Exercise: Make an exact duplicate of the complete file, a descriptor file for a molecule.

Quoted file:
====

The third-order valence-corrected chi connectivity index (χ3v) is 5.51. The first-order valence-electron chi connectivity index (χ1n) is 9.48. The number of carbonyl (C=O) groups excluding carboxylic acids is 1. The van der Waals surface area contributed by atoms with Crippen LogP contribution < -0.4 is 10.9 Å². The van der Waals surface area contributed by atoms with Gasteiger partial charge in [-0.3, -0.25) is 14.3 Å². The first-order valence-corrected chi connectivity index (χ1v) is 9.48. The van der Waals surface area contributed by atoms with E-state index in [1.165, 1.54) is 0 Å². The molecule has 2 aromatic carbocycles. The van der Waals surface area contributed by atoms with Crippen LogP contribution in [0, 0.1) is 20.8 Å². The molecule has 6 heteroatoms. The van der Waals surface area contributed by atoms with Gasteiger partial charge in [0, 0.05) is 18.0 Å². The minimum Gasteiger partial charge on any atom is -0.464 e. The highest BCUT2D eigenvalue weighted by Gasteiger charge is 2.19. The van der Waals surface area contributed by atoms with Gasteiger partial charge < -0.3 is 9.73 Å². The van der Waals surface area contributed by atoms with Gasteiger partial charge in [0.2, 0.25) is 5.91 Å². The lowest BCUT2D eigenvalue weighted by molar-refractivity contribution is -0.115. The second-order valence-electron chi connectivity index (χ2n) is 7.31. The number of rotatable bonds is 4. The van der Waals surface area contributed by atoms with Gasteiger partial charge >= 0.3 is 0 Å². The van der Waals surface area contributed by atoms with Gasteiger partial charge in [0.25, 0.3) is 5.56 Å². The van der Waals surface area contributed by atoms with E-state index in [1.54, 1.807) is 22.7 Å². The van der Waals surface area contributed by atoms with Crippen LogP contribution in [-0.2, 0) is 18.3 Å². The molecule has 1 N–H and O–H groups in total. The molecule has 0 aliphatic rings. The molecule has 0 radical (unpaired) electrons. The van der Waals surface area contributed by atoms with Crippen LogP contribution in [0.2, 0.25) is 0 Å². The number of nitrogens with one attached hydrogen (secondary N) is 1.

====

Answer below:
The third-order valence-corrected chi connectivity index (χ3v) is 5.51. The first-order valence-electron chi connectivity index (χ1n) is 9.48. The number of carbonyl (C=O) groups excluding carboxylic acids is 1. The van der Waals surface area contributed by atoms with Crippen LogP contribution < -0.4 is 10.9 Å². The van der Waals surface area contributed by atoms with Gasteiger partial charge in [-0.3, -0.25) is 14.3 Å². The first-order valence-corrected chi connectivity index (χ1v) is 9.48. The van der Waals surface area contributed by atoms with E-state index in [1.165, 1.54) is 0 Å². The molecule has 2 aromatic carbocycles. The van der Waals surface area contributed by atoms with Crippen LogP contribution in [0, 0.1) is 20.8 Å². The molecule has 6 heteroatoms. The van der Waals surface area contributed by atoms with Gasteiger partial charge in [0, 0.05) is 18.0 Å². The minimum Gasteiger partial charge on any atom is -0.464 e. The highest BCUT2D eigenvalue weighted by Gasteiger charge is 2.19. The van der Waals surface area contributed by atoms with Gasteiger partial charge < -0.3 is 9.73 Å². The van der Waals surface area contributed by atoms with Gasteiger partial charge in [0.2, 0.25) is 5.91 Å². The lowest BCUT2D eigenvalue weighted by molar-refractivity contribution is -0.115. The second-order valence-electron chi connectivity index (χ2n) is 7.31. The number of rotatable bonds is 4. The van der Waals surface area contributed by atoms with Gasteiger partial charge >= 0.3 is 0 Å². The van der Waals surface area contributed by atoms with Gasteiger partial charge in [0.25, 0.3) is 5.56 Å². The van der Waals surface area contributed by atoms with E-state index in [1.54, 1.807) is 22.7 Å². The van der Waals surface area contributed by atoms with Crippen LogP contribution in [-0.2, 0) is 18.3 Å². The molecule has 1 N–H and O–H groups in total. The molecule has 0 aliphatic rings. The molecule has 0 radical (unpaired) electrons. The van der Waals surface area contributed by atoms with Crippen LogP contribution in [0.2, 0.25) is 0 Å². The number of nitrogens with one attached hydrogen (secondary N) is 1.